Next to preparing the annual budget, the exercise that many CFOs dread most is creating a five-year plan. The document can take months to craft, is impossible to get right, and generally becomes obsolete within six months. Why, then, are companies still wedded to it?
The answers are varied. Some CFOs, especially those at capital-intensive companies or municipalities, produce five-year plans to support bond issues or other long-term capital financing. Others do them simply because their bosses want one. No matter why they do it, however, CFOs agree on one thing: after year two, it’s all guesswork.
“For some reason, the best year is always the fifth year,” laughs Jim Bell, director of corporate finance at Huntsman Corp., a petrochemical maker headquartered in Houston. “Truthfully, once you get out past two years, it’s so fuzzy that it’s fairly meaningless.”
Bell has done a five-year plan approximately every four months for the past year and a half, even before the privately held company defaulted on a bond payment and had a change of investors. He and his finance team have gotten so good at creating the plan that he says it now takes them only two to three weeks to complete the next version. “We’ve had all the big consulting firms in here in the past year representing potential investors, and they all want a five-year plan,” Bell adds.
Oddly, even the lenders that demand the plans acknowledge their fallibility. “There’s a high degree of uncertainty the further out you go,” says John L. Daniels, senior vice president in the commercial-banking group at Bank of America Corp.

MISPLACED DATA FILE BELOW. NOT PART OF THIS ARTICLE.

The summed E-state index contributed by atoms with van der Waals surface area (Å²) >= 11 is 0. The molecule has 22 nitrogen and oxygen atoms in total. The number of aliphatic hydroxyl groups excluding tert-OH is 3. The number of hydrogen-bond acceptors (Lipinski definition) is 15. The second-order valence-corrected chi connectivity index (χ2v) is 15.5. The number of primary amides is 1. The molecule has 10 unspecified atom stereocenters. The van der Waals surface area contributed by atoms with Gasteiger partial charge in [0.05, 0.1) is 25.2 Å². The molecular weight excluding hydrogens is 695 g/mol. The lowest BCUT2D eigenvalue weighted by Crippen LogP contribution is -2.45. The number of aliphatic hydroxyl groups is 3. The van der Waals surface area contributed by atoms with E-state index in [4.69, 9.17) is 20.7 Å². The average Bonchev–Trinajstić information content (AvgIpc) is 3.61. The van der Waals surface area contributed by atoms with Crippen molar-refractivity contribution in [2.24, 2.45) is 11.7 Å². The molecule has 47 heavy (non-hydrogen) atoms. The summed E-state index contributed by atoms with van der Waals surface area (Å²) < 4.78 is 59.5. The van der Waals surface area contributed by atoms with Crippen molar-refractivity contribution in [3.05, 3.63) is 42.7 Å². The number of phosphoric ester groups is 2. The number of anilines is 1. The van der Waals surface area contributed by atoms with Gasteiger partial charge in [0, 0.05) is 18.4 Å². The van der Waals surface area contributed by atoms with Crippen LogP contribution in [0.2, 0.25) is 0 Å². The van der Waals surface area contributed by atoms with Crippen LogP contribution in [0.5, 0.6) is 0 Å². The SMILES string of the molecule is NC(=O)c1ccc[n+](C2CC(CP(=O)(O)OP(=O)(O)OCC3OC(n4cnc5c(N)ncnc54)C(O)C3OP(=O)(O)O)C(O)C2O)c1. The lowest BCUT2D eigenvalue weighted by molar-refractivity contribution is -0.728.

Uncertainty notwithstanding, BofA still requires that companies produce forecasts that cover the duration of nearly any loan they request. “We’re obviously asking so we understand the risk of a deal,” says Daniels. “We’re looking for the cash-flow perspective and how we’re getting paid. We build our loan agreements and covenants on that information.”
Dead or Alive?
While five-year plans may be a great tool for banks, many CFOs think they’re a big headache and will jettison them at the first opportunity. That’s what Dawson Cunningham, CFO of Akron, Ohio-based Roadway Corp., did in 1996 after his company was spun off from its parent. Roadway had no debt until 12 months ago, so it could easily drop such plans, says Cunningham.
“[The parent company] required that we do detailed five-year plans that contained, basically, a lot of text outlining goals and the financial forecasts relative to operating results,” recalls Cunningham. He thinks the document, which took two months to complete, was useless. “The problem with a plan is that it gets put on the shelf,” he says. “It’s not a living document.” Today, Cunningham leads Roadway through strategic-planning exercises on an “as-needed basis.”
“We’re heavily driven by the economy and cycles that we can’t forecast,” he notes. “We’ve found that the best thing to focus on is not the process of creating a five-year plan, but the process of creating benchmarks, and reviewing your progress against those benchmarks.”